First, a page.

Working Options After Taking Military Retirement

Written by: Scott Sery

Just after finishing high school there are a great number of people who have no idea what they really want to do with their lives.  The US Military fills that void for those who are unsure of which direction they want to go.  During their first tour of duty a lot of people find it is not the career they desire, but many others stay in for a number of years.  After retiring from the military, most former soldiers are still young enough to join the workforce, but with only one thing on their resume they often are unsure of their working options.  The fact is, many employers love to have ex-military on their payroll.

The job opportunities for those in military retirement are the same as anyone else.  The idea that only having military experience on one’s resume is a hindrance is completely false.  In fact, military experience will often set one further ahead in their job search than someone with an equal number of years experience in the private sector.  Veteran preference is given to many.

Coming out of the military, a veteran is seen as a former federal employee.  When applying for federal jobs (which can be done through www.usajobs.gov), those who have veteran status actually get more “points” than those who do not.  The more points a person has, the more likely they are to be hired for the job.  The government views this as these people have faithfully served their country, and they want to give them the opportunity to continue to serve their country.

Even in the private sector someone who used to be in the military will have a better chance at landing a job than someone who was not.  The military teaches discipline and obedience.  It shows a person that there is a right way, and a wrong way, and that organization and structure are key elements to keeping a battalion (or corporation) running smoothly.  All of these key traits learned in the military, and that are often taken for granted because the veteran focuses on combat, are desirable job skills.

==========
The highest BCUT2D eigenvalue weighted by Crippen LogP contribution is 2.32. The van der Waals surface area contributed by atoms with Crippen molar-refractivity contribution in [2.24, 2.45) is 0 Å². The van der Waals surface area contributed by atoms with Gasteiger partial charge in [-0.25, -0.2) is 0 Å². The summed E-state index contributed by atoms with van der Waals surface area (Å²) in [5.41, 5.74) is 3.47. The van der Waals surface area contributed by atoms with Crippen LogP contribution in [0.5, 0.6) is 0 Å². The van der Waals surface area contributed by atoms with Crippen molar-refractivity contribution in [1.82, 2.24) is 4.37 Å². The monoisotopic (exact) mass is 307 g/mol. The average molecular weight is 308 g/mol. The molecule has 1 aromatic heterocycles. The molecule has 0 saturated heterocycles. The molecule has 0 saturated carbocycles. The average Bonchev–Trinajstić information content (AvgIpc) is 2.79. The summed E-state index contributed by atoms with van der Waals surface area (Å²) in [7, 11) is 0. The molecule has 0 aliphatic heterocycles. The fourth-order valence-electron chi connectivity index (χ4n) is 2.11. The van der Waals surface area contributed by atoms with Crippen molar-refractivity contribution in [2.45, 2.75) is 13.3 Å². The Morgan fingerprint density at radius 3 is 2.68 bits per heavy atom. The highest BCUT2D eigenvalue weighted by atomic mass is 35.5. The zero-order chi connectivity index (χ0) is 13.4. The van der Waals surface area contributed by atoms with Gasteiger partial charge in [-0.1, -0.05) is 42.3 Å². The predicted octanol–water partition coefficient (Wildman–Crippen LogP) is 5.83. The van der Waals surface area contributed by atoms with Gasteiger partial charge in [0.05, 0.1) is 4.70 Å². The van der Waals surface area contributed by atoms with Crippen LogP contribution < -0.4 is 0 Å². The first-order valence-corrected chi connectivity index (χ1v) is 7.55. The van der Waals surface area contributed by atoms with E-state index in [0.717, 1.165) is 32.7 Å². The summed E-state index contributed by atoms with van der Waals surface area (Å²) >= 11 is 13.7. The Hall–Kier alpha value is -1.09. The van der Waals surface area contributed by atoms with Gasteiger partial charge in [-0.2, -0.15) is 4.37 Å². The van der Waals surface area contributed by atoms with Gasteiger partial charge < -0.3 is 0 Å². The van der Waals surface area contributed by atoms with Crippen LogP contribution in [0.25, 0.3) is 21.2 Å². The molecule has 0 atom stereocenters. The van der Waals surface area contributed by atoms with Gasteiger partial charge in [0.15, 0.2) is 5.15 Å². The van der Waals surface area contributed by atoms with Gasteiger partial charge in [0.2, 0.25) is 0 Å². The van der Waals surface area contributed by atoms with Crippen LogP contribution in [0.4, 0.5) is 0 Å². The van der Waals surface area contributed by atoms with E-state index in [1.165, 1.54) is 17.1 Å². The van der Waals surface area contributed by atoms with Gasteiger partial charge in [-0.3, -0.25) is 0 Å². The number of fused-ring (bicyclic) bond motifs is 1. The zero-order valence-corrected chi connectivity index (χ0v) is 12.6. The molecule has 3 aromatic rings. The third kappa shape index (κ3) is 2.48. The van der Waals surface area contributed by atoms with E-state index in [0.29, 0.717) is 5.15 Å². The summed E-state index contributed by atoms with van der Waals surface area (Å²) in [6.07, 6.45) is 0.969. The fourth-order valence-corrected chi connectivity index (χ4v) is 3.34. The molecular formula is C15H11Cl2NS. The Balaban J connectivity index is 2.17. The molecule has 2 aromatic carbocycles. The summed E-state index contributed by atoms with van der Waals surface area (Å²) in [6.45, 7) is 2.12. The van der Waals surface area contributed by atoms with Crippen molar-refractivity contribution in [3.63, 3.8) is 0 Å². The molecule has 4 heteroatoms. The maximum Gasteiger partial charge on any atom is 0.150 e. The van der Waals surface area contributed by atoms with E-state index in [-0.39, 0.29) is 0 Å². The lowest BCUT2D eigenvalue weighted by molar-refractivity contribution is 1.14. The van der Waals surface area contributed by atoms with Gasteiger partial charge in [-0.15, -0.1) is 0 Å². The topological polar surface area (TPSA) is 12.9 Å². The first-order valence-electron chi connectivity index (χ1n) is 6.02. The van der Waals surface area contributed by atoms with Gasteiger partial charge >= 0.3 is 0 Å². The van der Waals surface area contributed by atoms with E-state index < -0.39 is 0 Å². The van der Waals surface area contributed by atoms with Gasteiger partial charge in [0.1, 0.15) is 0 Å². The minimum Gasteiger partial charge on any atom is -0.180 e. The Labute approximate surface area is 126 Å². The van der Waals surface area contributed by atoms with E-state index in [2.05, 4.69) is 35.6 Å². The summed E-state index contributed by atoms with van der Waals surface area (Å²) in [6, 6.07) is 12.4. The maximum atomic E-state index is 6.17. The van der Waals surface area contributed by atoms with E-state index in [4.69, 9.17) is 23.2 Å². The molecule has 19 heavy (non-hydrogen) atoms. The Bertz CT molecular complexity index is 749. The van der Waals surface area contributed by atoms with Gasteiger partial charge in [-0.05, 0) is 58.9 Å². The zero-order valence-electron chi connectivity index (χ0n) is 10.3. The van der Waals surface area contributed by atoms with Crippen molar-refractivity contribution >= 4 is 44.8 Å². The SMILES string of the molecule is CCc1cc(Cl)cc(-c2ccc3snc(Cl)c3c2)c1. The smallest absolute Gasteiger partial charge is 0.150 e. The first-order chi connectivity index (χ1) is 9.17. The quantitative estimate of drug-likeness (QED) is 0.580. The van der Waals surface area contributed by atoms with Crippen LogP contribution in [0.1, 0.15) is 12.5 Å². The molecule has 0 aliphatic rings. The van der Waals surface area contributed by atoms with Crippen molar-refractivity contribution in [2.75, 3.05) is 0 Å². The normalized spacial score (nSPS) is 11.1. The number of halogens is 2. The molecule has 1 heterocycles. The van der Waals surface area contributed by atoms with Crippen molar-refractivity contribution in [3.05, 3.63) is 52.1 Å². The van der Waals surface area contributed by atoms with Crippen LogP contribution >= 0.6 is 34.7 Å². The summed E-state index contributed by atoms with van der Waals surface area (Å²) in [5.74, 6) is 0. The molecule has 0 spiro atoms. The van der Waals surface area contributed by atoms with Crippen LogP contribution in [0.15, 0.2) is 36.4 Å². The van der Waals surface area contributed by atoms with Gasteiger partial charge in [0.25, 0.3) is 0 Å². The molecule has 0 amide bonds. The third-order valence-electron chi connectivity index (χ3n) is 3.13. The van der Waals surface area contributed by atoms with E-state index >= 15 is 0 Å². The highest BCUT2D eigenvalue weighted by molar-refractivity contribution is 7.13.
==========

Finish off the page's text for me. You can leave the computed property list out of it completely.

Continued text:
There are a great number of people who use the military as a start to their career.  After they can use the GI Bill to attend school, or they can join the workforce.  While the military does have a great retirement system, it is often not enough.  Using the training and discipline learned during their time of service, these ex-soldiers have a significant advantage over those who have never joined the armed forces.  The key is knowing how to leverage it.  Focusing on the organizational and discipline skills, applying for jobs that give veteran preference, and being confident in one’s abilities goes a lot further than a nice padded résumé of working in the private sector.


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Working Options After Taking Military Retirement

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